How Does a Checkbook IRA Work?
A checkbook IRA is a powerful investing tool that gives the account owner complete signing authority (checkbook control) over their account. This strategy gives the IRA owner checkbook control over their retirement funds by using a single-member limited liability company (LLC) to invest. The account owner can write checks directly from their IRA funds to make investments.
This account structure is ideal if you need fast access to your funds to make new investments. It also makes it easier to invest in multiple assets, receive and deposit income, and to pay bills for your IRA investments.
WHAT IS CHECKBOOK CONTROL?
Checkbook control provides you—the self-directed IRA owner— with greater control of your funds. With a checkbook IRA, you can write checks from your retirement funds to invest quickly and pay bills related to your assets. Watch this video to learn more.
Top Benefits of a Checkbook IRA
- Control – Make your own investment decisions
- Speed – Acquire assets as quickly as you can write a check
- Freedom– Allows you to deposit income and pay bills for the asset
- Flexibility – Ease in buying and managing multiple assets
- Savings – Can reduce some costs associated with a self-directed IRA
- Protection – LLC owners may enjoy better legal protection for their assets
Popular Assets Held in a Checkbook IRA
- Real estate investments
- Tax certificates
- Check or deposit-intense assets like renovations
- Multiple rentals
Other assets besides real estate are permissible in these accounts, as well.
FOUR STEPS TO SET UP A CHECKBOOK IRA
- Open and fund a self-directed IRA
- Form a single-member LLC with your IRA as the sole member
- Appoint yourself as the manager of the LLC, and open a bank account in the LLC’s name
- Fund the new LLC with cash from your IRA
Once your LLC has cash in a bank account, you can start investing.
Rules for Single-Member LLCs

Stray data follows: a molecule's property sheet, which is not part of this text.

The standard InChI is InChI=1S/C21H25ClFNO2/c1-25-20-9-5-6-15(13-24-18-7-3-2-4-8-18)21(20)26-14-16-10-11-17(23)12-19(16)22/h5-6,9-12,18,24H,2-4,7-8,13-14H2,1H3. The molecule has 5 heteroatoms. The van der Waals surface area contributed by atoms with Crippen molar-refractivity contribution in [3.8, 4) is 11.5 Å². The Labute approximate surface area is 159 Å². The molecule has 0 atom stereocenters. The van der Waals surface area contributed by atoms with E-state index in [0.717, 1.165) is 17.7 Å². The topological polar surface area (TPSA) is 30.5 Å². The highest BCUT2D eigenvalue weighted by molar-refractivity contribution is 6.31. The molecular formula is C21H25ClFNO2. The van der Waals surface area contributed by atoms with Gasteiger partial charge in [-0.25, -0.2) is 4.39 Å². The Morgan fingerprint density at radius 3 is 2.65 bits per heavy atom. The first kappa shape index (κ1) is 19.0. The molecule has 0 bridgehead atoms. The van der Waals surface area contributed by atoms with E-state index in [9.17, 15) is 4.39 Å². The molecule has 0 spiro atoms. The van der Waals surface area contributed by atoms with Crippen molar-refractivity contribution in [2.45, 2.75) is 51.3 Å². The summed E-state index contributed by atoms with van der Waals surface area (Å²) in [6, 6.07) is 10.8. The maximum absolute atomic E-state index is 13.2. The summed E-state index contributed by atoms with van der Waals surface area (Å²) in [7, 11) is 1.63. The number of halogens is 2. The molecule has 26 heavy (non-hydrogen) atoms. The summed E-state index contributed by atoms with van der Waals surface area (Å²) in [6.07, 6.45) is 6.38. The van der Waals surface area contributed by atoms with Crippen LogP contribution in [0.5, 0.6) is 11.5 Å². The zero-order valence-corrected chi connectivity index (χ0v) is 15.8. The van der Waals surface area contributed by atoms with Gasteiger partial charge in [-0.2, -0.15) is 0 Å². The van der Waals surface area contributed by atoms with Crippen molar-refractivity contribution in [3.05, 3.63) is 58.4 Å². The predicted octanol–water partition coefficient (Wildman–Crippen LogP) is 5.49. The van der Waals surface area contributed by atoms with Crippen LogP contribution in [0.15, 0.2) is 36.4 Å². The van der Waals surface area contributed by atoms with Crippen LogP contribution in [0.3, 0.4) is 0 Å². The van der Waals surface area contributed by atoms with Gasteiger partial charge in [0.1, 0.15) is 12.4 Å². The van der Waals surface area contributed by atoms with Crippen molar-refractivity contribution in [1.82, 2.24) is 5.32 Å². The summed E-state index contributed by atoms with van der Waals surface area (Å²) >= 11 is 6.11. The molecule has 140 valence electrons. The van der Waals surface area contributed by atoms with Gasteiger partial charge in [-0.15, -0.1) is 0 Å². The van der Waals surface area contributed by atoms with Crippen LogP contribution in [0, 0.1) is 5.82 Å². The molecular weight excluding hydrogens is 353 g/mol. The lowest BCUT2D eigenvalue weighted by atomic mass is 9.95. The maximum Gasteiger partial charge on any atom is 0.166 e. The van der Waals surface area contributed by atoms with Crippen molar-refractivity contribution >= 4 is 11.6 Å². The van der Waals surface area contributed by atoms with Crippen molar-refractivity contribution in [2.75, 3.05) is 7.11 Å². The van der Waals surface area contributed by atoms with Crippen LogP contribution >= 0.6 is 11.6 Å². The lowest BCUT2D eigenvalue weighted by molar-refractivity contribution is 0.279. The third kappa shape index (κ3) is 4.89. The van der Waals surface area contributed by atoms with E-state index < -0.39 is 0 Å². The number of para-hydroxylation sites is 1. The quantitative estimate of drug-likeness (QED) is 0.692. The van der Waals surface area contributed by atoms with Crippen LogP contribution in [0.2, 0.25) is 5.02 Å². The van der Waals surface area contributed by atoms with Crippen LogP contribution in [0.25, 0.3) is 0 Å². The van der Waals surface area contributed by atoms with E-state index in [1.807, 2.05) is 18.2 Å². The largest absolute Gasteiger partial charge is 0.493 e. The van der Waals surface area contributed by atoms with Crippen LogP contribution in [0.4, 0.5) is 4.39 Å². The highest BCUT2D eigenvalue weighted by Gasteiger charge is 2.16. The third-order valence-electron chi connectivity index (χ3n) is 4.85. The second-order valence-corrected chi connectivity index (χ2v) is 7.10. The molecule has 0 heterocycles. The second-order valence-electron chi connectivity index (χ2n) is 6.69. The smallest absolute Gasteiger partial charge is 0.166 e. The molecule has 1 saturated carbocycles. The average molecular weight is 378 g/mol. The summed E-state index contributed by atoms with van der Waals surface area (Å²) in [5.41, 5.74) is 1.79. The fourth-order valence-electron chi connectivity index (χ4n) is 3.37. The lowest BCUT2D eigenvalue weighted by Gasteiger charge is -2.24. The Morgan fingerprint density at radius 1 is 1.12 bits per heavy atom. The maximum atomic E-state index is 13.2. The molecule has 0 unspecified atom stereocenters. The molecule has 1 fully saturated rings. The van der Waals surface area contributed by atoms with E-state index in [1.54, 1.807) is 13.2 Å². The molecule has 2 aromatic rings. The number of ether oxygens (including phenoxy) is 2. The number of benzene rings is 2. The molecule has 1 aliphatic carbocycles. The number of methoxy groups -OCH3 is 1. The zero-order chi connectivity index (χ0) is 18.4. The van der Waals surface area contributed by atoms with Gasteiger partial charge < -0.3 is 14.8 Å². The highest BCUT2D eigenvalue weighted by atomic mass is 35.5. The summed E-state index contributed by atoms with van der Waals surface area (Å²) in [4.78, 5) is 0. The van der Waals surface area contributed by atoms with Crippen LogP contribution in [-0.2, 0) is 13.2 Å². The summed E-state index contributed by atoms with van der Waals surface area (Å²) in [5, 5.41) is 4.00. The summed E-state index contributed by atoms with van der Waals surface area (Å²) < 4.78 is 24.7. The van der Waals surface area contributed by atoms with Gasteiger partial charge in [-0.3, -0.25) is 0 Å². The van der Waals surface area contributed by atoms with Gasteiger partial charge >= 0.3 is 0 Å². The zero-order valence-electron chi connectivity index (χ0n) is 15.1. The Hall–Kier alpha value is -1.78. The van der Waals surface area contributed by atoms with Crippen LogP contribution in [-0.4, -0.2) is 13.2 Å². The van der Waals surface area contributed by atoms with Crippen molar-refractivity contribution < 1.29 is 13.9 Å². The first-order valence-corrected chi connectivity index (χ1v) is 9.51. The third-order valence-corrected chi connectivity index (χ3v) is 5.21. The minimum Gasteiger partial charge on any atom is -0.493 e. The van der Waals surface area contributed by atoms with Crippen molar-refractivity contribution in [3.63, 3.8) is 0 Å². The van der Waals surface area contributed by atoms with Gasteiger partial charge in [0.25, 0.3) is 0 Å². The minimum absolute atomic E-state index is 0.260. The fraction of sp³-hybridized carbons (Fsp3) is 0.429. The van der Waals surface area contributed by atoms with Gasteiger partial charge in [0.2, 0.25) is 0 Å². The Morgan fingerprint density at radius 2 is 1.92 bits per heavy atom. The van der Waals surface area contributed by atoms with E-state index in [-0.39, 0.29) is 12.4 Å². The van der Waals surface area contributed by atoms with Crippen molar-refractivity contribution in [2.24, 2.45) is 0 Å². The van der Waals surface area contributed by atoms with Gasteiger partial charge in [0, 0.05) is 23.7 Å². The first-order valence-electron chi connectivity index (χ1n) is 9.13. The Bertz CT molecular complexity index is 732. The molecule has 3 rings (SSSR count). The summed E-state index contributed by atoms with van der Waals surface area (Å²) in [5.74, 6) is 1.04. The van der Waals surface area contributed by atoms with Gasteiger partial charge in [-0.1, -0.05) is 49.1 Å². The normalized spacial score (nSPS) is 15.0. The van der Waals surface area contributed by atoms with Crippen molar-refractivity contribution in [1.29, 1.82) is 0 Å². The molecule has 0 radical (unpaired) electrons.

- As manager of the LLC, you should know all IRA rules including prohibited transactions and disqualified persons.
- It may be possible to combine multiple IRAs into one LLC, allowing one checkbook for multiple accounts.
- As the IRA custodian, Advanta IRA holds the LLC membership interest, but Advanta IRA does not set up the LLC.
- Single-member LLCs are not a necessity because the IRA administrator holds title to the assets. However, many individuals do find them more convenient to use.
- As the manager of the LLC, you must do all the accounting for the LLC.
- Consult with your accountant or tax professional to ensure proper structure and maintenance of these accounts.
- Although this type of entity can be more convenient and cost-effective. The IRA owner is responsible for all investment decisions and for ensuring that the LLC is not violating the rules on prohibited transactions. The manager of the LLC must also keep accurate and proper records for any possible IRS scrutiny.
- The IRA owner is prohibited from receiving any salary or compensation from the LLC.
- As of January 1, 2024, the beneficial owners of most LLCs, corporations, or other entities owned by retirement plans, must file a Beneficial Owner Information (BOI) report.
While these investing accounts can be flexible, there may be some risks. There is an increased potential of performing a prohibited transaction. Additionally, there may be tax-filing requirements depending upon the laws in your state. Investors pursuing this option should check with a legal advisor to make sure the LLC is set-up correctly.
Be cautious of companies that offer a checkbook IRA LLC setup package. That can cost more than a using an attorney or CPA to set up your LLC and having Advanta IRA administer it. Contact Advanta IRA to learn more.